Over the past decade, Tunisia has been known as the sole “Arab Spring” success story, considering its steady path towards democratisation. Regrettably, it has also been among the MENA countries most exposed to homegrown jihadist radicalisation and domestic terrorism. Since the toppling of President Ben Ali, between 3.000 and 7.000 Tunisians have reportedly joined terrorist groups fighting in Syria, Iraq, and Libya, placing Tunisia among the countries with the highest number of foreign terrorist fighters (FTFs) per capita in the world.
Nowadays, Tunisia’s jihadi movement is a long way from what it had been at its pinnacle between 2011 and 2016 when national authorities faced one of the most substantial jihadist mobilisations in the Arab world following the 2011 turmoil. However, despite an overall decrease in the number and lethality of Islamist terrorist attacks in recent years, the country led by Kais Saïed remains (and will likely remain) vulnerable to the threat of jihadism, a menace shaped by a range of old and new challenges.
The Declining Trajectory of Jihadist Violence in the Country
President Kais Saïed’s power grab on July 25th of last year led some observers to speculate about the possibility of jihadists capitalising on the coup and Tunisia’s uncertain political and socio-economic situation in order to mount new attacks in the country. All the more so after the Islamic State (IS) dedicated the newsletter Al-Naba 297 editorial on July 29, 2021, to the political unrest driven by Saïed’s decision to suspend parliament and dismiss the Prime Minister. In the leading article of its weekly magazine, the terrorist organisation portrayed Tunisia’s juncture as further evidence that promoting Islam through either democracy (the explicit reference being to Ennahda’s “Muslim Democrats”) or “any other disbelieving methods” of the “Tunisian Tyrant” (i.e., President Kais Saïed) is not successful. Similarly, the editorial stressed that jihad is the only way to achieve a true Islamic state based on the Shari’a. However, despite some attempts by local cells linked to IS and Al-Qaeda (AQ) to plan and execute attacks in Tunisia, none of these jihadist groups’ affiliates have been able to go much beyond inflammatory rhetoric since President Saïed’s coup de force.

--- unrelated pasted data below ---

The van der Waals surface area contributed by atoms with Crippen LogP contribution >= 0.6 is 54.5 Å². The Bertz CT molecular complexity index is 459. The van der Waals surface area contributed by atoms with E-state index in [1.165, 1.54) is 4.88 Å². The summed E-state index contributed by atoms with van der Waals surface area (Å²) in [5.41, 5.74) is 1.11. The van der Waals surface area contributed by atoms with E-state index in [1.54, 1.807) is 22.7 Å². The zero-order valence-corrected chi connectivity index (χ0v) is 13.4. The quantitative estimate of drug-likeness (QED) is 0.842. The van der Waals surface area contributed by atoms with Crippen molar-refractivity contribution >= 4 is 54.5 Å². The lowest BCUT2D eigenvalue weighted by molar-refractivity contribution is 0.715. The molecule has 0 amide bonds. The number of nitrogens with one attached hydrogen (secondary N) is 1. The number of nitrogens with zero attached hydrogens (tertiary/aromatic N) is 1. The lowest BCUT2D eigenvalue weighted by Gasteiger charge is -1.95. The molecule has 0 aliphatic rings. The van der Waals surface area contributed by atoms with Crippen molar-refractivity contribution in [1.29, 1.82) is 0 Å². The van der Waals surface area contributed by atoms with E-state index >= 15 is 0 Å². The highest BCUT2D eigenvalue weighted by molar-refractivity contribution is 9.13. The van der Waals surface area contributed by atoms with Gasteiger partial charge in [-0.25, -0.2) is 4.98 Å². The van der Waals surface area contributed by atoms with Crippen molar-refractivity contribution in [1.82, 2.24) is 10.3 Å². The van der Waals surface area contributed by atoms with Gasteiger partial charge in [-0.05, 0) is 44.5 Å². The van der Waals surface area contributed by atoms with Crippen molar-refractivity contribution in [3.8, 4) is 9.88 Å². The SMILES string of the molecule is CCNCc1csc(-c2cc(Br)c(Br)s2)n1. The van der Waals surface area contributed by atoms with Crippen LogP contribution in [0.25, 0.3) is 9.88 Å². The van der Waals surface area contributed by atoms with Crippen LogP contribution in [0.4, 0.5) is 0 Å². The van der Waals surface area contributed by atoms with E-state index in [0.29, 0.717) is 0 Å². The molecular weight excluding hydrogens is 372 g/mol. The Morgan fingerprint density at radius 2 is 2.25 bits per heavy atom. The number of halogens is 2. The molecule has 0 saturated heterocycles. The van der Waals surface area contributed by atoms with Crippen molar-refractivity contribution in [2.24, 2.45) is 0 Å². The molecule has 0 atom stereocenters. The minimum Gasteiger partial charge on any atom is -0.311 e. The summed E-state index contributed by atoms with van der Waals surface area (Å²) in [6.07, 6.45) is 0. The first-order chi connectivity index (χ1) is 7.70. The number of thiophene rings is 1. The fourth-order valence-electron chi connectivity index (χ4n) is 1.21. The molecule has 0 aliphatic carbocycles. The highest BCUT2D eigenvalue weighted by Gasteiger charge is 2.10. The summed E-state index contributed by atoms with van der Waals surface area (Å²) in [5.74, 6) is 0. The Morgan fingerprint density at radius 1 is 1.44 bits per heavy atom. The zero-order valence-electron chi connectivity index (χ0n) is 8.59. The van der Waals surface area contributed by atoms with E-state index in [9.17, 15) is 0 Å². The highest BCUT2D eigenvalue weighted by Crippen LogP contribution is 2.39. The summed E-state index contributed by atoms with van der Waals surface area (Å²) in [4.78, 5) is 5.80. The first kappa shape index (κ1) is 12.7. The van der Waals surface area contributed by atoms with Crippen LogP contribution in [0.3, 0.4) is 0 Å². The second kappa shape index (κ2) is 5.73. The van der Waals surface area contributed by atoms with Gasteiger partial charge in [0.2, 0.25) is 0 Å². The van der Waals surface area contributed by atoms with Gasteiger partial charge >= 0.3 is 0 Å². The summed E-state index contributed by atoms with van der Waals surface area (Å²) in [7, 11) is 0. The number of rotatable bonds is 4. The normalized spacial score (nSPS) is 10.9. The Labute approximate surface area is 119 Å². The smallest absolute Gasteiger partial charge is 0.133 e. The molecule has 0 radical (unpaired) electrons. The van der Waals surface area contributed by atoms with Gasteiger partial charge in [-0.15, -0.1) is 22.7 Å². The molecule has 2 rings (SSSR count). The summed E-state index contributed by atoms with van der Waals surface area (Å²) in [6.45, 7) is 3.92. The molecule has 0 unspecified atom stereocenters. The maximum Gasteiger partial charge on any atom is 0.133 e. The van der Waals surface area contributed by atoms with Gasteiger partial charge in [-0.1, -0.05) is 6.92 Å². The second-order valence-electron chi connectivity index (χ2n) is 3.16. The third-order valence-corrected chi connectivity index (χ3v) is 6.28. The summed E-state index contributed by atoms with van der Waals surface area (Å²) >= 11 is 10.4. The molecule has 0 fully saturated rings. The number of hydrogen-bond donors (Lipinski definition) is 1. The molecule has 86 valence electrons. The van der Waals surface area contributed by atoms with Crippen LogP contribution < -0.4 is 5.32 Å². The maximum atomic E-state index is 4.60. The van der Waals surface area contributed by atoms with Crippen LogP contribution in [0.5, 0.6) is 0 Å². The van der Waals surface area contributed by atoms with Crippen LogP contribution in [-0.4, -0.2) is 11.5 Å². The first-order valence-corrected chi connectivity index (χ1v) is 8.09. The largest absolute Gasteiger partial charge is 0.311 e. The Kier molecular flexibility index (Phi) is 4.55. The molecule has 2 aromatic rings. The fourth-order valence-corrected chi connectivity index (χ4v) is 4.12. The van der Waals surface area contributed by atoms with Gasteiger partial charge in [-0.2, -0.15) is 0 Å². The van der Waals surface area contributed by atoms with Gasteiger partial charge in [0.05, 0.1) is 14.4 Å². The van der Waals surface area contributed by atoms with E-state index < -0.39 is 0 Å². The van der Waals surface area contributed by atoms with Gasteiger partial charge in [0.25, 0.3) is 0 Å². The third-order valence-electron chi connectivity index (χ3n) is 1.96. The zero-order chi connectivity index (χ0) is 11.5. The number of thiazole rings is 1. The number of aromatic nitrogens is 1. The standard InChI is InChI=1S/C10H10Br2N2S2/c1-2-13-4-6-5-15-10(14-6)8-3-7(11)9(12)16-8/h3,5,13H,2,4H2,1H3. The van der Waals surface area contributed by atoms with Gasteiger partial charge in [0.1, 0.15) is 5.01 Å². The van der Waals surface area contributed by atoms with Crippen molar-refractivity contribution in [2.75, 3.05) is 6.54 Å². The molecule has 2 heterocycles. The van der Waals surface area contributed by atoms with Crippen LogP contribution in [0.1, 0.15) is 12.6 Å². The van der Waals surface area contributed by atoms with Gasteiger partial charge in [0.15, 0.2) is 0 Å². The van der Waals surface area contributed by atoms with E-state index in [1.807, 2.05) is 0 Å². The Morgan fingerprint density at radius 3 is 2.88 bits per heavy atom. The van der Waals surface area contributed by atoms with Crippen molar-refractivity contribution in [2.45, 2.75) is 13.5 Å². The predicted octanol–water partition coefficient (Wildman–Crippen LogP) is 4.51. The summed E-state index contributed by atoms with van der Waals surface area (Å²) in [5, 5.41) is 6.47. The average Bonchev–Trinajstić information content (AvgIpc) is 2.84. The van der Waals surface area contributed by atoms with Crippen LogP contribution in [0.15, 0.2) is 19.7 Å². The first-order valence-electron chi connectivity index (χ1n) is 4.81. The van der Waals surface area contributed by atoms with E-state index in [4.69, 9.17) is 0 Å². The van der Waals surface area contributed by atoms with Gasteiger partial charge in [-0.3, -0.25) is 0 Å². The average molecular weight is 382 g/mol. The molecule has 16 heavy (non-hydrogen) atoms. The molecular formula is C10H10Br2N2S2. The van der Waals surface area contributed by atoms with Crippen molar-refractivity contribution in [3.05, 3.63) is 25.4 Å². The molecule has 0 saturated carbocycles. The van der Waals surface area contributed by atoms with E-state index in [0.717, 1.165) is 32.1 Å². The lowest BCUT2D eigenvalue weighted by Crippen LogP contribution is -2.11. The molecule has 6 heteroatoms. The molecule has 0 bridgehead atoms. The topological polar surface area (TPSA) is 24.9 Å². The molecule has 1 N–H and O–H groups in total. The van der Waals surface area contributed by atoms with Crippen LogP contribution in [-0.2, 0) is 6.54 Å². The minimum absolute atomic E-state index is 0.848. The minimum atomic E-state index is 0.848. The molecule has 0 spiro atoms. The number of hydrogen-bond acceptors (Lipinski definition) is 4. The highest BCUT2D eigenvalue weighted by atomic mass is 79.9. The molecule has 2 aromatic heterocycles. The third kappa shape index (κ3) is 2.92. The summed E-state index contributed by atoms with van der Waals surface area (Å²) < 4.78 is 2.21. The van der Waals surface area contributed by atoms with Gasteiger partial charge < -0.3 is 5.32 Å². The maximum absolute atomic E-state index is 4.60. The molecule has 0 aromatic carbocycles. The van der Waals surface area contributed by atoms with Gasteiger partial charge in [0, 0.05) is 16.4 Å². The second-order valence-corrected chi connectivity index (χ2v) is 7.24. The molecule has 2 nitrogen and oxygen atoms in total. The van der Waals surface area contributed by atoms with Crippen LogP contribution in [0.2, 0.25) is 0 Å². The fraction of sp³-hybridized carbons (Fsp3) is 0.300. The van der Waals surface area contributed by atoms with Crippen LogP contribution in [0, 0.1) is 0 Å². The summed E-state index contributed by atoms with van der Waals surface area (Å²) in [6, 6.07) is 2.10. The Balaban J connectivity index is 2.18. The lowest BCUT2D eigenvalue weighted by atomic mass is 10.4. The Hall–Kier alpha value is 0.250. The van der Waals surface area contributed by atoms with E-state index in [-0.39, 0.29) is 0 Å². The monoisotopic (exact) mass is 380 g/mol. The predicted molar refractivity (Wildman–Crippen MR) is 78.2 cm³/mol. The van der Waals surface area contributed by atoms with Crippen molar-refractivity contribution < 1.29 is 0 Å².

Steadily on the rise since the 2010-2011 uprising, jihadist violence in the country peaked in 2015 with three spectacular attacks claimed by IS before beginning its decline in March 2016 with the failed attempt of seizing control of the border town of Ben Guerdane by an IS commando. The decrease in violence in the country is primarily linked to the military setbacks suffered by the most prominent jihadist organisations in the Middle East and Libya – the country where the deadly 2015-2016 attacks against Tunisia were organised – and to the government’s increasing security crackdown on jihadists. Improvements in defence strategy and counterterrorism capabilities also played an important role. According to a June 2021 International Crisis Group report, the overall number of jihadist attacks between 2020 and 2021 was far lower than in the previous decade. From March 2016 to March 2021, jihadists carried out five operations (three of which were claimed by IS) in urban areas near Tunis and cities along the eastern coast, causing 16 victims. Such figure stands in striking contrast to the registered 214 casualties due to attacks during the 2011-2016 period. Between 2016 and 2021, jihadist violence in rural areas took place exclusively in the mountainous zones along the Tunisian-Algerian border, killing 11 soldiers and national guards. These small-scale, unsophisticated operations (involving the use of improvised explosive devices, IEDs) were perpetrated by two armed groups known as Katibat Uqba Bin Nafi (KUBN) and Jund Al-Khilafa (JAK), affiliated with AQ and IS, respectively. Since 2016, such small organisations – predominantly active in Tunisia’s northwestern governorates – have lost two-thirds of their members, dropping from 250 fighters to around 60. The armed forces have also eliminated many of their successive leaders; hence, the groups are currently in a weakened state further plagued by financial and logistical problems, especially in terms of supply provision. They mostly rely on thefts of livestock and food reserves from isolated firms, which alienates them from local populations and decreases their chances of support.